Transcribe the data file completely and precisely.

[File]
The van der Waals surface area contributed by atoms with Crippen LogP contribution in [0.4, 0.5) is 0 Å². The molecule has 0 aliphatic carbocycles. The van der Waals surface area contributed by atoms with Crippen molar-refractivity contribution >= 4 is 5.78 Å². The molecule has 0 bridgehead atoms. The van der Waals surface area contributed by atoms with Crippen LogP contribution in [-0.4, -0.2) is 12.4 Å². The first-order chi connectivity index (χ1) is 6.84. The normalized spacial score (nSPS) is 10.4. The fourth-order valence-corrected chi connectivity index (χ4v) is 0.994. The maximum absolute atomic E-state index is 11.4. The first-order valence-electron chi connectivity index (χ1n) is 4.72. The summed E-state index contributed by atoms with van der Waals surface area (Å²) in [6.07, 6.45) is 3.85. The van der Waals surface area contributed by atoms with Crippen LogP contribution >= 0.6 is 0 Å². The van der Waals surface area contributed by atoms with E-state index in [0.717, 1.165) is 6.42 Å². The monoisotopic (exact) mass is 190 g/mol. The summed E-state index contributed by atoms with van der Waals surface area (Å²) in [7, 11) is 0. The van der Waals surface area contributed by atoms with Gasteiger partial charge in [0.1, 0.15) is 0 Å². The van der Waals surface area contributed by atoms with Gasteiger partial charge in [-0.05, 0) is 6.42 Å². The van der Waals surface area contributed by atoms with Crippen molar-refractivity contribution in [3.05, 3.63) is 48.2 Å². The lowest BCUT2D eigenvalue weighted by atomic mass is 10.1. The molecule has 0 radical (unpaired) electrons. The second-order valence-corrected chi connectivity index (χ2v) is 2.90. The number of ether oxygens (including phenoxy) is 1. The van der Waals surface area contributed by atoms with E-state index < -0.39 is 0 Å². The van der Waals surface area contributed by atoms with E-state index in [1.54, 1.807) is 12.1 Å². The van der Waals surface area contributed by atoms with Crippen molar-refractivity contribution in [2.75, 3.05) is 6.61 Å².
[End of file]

The van der Waals surface area contributed by atoms with Crippen LogP contribution in [0.4, 0.5) is 0 Å². The molecule has 0 aliphatic carbocycles. The van der Waals surface area contributed by atoms with Crippen molar-refractivity contribution >= 4 is 5.78 Å². The molecule has 0 bridgehead atoms. The van der Waals surface area contributed by atoms with Crippen LogP contribution in [-0.4, -0.2) is 12.4 Å². The first-order chi connectivity index (χ1) is 6.84. The normalized spacial score (nSPS) is 10.4. The fourth-order valence-corrected chi connectivity index (χ4v) is 0.994. The maximum absolute atomic E-state index is 11.4. The first-order valence-electron chi connectivity index (χ1n) is 4.72. The summed E-state index contributed by atoms with van der Waals surface area (Å²) in [6.07, 6.45) is 3.85. The van der Waals surface area contributed by atoms with Crippen LogP contribution >= 0.6 is 0 Å². The van der Waals surface area contributed by atoms with E-state index in [0.717, 1.165) is 6.42 Å². The monoisotopic (exact) mass is 190 g/mol. The summed E-state index contributed by atoms with van der Waals surface area (Å²) in [7, 11) is 0. The van der Waals surface area contributed by atoms with Gasteiger partial charge in [0.1, 0.15) is 0 Å². The van der Waals surface area contributed by atoms with Gasteiger partial charge in [-0.05, 0) is 6.42 Å². The van der Waals surface area contributed by atoms with Crippen molar-refractivity contribution in [3.05, 3.63) is 48.2 Å². The lowest BCUT2D eigenvalue weighted by atomic mass is 10.1. The molecule has 0 radical (unpaired) electrons. The second-order valence-corrected chi connectivity index (χ2v) is 2.90. The number of ether oxygens (including phenoxy) is 1. The van der Waals surface area contributed by atoms with E-state index < -0.39 is 0 Å². The van der Waals surface area contributed by atoms with E-state index in [1.54, 1.807) is 12.1 Å². The van der Waals surface area contributed by atoms with Crippen molar-refractivity contribution in [2.75, 3.05) is 6.61 Å².